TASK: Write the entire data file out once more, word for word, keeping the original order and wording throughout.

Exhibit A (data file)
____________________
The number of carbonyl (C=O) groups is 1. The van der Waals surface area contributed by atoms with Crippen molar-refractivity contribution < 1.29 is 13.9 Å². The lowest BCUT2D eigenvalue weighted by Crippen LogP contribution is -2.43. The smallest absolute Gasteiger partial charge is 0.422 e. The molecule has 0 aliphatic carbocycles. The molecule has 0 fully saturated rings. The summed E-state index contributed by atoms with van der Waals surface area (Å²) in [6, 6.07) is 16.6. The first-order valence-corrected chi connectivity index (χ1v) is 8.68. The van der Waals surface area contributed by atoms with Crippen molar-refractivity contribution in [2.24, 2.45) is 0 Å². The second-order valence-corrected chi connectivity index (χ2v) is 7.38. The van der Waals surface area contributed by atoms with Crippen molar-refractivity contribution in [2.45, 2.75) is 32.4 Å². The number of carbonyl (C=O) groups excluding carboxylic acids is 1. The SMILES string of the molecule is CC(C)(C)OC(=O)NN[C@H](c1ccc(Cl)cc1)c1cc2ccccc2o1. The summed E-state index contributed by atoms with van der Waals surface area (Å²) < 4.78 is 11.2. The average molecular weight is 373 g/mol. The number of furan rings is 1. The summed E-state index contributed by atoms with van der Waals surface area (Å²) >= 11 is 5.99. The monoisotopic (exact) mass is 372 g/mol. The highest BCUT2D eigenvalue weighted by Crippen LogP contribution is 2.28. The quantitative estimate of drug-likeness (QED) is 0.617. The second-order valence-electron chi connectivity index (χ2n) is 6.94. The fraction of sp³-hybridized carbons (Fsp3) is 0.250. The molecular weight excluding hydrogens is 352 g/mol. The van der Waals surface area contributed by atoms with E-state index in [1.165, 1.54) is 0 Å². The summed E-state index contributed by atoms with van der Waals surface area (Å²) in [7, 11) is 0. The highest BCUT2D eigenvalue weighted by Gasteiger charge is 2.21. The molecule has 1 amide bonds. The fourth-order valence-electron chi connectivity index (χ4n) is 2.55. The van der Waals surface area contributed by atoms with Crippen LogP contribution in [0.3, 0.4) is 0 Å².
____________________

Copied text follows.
The number of carbonyl (C=O) groups is 1. The van der Waals surface area contributed by atoms with Crippen molar-refractivity contribution < 1.29 is 13.9 Å². The lowest BCUT2D eigenvalue weighted by Crippen LogP contribution is -2.43. The smallest absolute Gasteiger partial charge is 0.422 e. The molecule has 0 aliphatic carbocycles. The molecule has 0 fully saturated rings. The summed E-state index contributed by atoms with van der Waals surface area (Å²) in [6, 6.07) is 16.6. The first-order valence-corrected chi connectivity index (χ1v) is 8.68. The van der Waals surface area contributed by atoms with Crippen molar-refractivity contribution in [2.24, 2.45) is 0 Å². The second-order valence-corrected chi connectivity index (χ2v) is 7.38. The van der Waals surface area contributed by atoms with Crippen molar-refractivity contribution in [2.45, 2.75) is 32.4 Å². The number of carbonyl (C=O) groups excluding carboxylic acids is 1. The SMILES string of the molecule is CC(C)(C)OC(=O)NN[C@H](c1ccc(Cl)cc1)c1cc2ccccc2o1. The summed E-state index contributed by atoms with van der Waals surface area (Å²) < 4.78 is 11.2. The average molecular weight is 373 g/mol. The number of furan rings is 1. The summed E-state index contributed by atoms with van der Waals surface area (Å²) >= 11 is 5.99. The monoisotopic (exact) mass is 372 g/mol. The highest BCUT2D eigenvalue weighted by Crippen LogP contribution is 2.28. The quantitative estimate of drug-likeness (QED) is 0.617. The second-order valence-electron chi connectivity index (χ2n) is 6.94. The fraction of sp³-hybridized carbons (Fsp3) is 0.250. The molecular weight excluding hydrogens is 352 g/mol. The van der Waals surface area contributed by atoms with E-state index in [1.165, 1.54) is 0 Å². The summed E-state index contributed by atoms with van der Waals surface area (Å²) in [7, 11) is 0. The highest BCUT2D eigenvalue weighted by Gasteiger charge is 2.21. The molecule has 1 amide bonds. The fourth-order valence-electron chi connectivity index (χ4n) is 2.55. The van der Waals surface area contributed by atoms with Crippen LogP contribution in [0.3, 0.4) is 0 Å².